Solar and wind turbines

Renewable energy

Renewable resources offer promising solutions for meeting the world’s growing need for energy while keeping carbon emissions low and helping to deal with climate change. There are a variety of renewable energy sources, each using different technology. Learn what the main sources are and how we harness them.

What is renewable energy?

Renewable energy, called sometimes new energies, refers to energy that comes from sources that can be replaced continuously in nature, such as sunlight, water, and wind. They’re more sustainable than fossil fuels, which will run out over time; their carbon footprints are far smaller; and they are safer for the environment.

Despite the benefits that renewable energy poses for reducing carbon emissions, tackling climate change, and protecting our health, we’re not at a stage when we can switch completely. Power from sources like wind and the sun can fluctuate depending on what the weather is doing, and we can’t easily store electricity from these sources as it’s produced. Currently, renewables are most often used to create electricity, but they’re still not as cost reliable as fossil fuels. Yet, renewables are vital for a more sustainable future.

Types of renewable energy sources

There are all sorts of sources in nature that can provide energy, such as the wind, the sun, the sea, and plants. Here’s a breakdown of some of the most prominent forms of renewable energy.

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Solar power

Using photovoltaic devices, sunlight can be converted into electricity. Solar energy is a sustainable source because it just uses sunlight, which the sun continuously produces, and generating electricity from this source doesn’t create any harmful emissions.

Wind power

Wind is another sustainable source of energy. Using wind turbines, the energy from this force of nature can be turned into electricity. You may see wind farms on inland fields or offshore, wherever there tends to be strong and steady winds.

Hydrogen

Hydrogen can be used to power a number of different types of transportation. It can be stored and transported at high energy density in liquid or gaseous form, and it can be used as a fuel for power or in transport, and in industry as feedstock. Hydrogen is abundant but is rarely found in its pure form. It has to be produced through chemical reactions. Most of hydrogen today is produced through fossil-fuel reforming, a process that produces a reaction between natural gas and steam. Hydrogen can also be produced from renewable sources, using biogas, a gaseous form of methane obtained from biomass, or through electrolysis using electricity generated by renewable sources. Learn more here.

Woman and man at the Shell Hydrogen station

Hydropower

The flow of water can be used to create electricity, offering another energy solution that can be continuously replenished. Most people think of dams and gravity-based power generation when they think of hydropower, although there are diversion structures too – where a portion of a river, canal, or dam-stored water is channelled away for energy creation. Ultimately, they both power turbines and generators that create electricity.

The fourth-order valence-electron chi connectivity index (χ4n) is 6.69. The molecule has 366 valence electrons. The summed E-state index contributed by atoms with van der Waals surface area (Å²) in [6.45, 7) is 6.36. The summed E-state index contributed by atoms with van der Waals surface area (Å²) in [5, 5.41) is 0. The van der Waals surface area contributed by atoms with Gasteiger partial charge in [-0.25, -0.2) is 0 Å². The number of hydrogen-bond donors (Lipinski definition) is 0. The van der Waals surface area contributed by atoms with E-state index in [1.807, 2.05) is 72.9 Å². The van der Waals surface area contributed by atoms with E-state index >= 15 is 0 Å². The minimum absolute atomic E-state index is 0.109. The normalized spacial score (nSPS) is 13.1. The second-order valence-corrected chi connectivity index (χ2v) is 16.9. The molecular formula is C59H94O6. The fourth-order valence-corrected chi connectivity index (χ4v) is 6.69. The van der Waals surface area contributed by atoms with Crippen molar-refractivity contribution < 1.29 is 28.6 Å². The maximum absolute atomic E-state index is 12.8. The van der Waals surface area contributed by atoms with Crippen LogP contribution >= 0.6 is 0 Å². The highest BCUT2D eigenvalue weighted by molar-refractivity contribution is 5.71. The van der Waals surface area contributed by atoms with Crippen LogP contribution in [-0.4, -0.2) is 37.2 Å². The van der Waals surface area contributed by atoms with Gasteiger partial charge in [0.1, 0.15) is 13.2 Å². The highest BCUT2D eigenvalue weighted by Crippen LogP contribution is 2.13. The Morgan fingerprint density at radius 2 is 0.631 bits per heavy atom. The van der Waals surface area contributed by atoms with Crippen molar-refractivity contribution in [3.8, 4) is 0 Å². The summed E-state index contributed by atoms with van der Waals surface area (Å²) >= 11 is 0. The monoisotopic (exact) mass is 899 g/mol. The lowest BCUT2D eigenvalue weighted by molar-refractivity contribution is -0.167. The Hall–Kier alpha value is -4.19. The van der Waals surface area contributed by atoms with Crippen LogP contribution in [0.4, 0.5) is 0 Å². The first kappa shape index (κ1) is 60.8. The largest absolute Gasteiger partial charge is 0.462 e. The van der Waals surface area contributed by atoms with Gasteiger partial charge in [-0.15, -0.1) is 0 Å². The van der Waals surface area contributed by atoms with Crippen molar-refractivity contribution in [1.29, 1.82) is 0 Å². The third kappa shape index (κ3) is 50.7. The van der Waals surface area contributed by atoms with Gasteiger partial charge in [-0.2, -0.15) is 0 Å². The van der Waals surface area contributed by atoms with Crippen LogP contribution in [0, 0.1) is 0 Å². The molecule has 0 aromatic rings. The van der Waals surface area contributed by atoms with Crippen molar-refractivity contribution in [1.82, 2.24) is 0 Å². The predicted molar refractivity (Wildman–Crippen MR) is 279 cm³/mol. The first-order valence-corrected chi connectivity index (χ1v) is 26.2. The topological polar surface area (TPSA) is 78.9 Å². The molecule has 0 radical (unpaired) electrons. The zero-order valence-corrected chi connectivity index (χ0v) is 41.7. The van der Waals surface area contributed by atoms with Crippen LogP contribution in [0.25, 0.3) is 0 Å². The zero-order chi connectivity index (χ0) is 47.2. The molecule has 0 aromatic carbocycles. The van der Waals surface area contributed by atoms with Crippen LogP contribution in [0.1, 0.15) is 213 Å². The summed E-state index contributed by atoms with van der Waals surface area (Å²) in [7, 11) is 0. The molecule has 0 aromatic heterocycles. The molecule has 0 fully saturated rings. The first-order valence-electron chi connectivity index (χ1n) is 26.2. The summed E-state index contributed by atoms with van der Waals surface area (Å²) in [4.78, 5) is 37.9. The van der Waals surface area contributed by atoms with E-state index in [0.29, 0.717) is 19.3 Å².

Biofuels

Low carbon fuels (LCF) are one of the largest sources of renewable energy in use today. They can be blended with traditional fuels and used in vehicles and infrastructure without expensive modification. This is crucial, because transport accounts for more than a quarter of the world’s energy use and one-fifth of its energy-related CO2 emissions. LCF will be needed to decarbonise longer journeys by road, sea and air for decades to come.

Geothermal power

Sources of hot water found underneath the earth’s surface can be used to provide energy. Wells are drilled to these underground reservoirs, where steam or vapour is used to spin turbines, power generators and create electricity.

This type of power can be renewable if managed properly, ensuring that the rate at which energy is produced matches up with the underground water source’s heat exchange rate. Geothermal power plants can be relied on to produce electricity around the clock, as they’re not affected by things like changes in the weather.

Tidal power

The movement of ocean waves can be used as a source of energy, spinning turbines to generate electricity. Currently, tidal power is still being developed and there are few power plants using this source. Yet, it is a renewable source of power and can be dependable because tides are so predictable.

 

  

SOLUTIONS FOR CUSTOMERS

Solutions for drivers

Shell is investing in lower-carbon options – from electric-vehicle charging points and solutions to fuels like hydrogen and biofuels.

Solutions for homes and businesses

Shell sells around 230 terawatt hours of electricity a year, and by 2030, we aim to be providing 560 terawatt hours and serving more than 15 million customers.

  

LEARN ABOUT SHELL’S RENEWABLES AND ENERGY SOLUTIONS PROJECTS

Shell has now about 50 gigawatts of renewable generation capacity in operation, under construction and in the funnel of potential projects.

Hydrogen

Shell develops integrated hydrogen hubs to serve industry and heavy-duty transport. Learn more about our hydrogen projects.

Wind

Learn more about Shell onshore and offshore wind projects, including floating wind.  

Solar

Learn more about Shell solar projects across the world.

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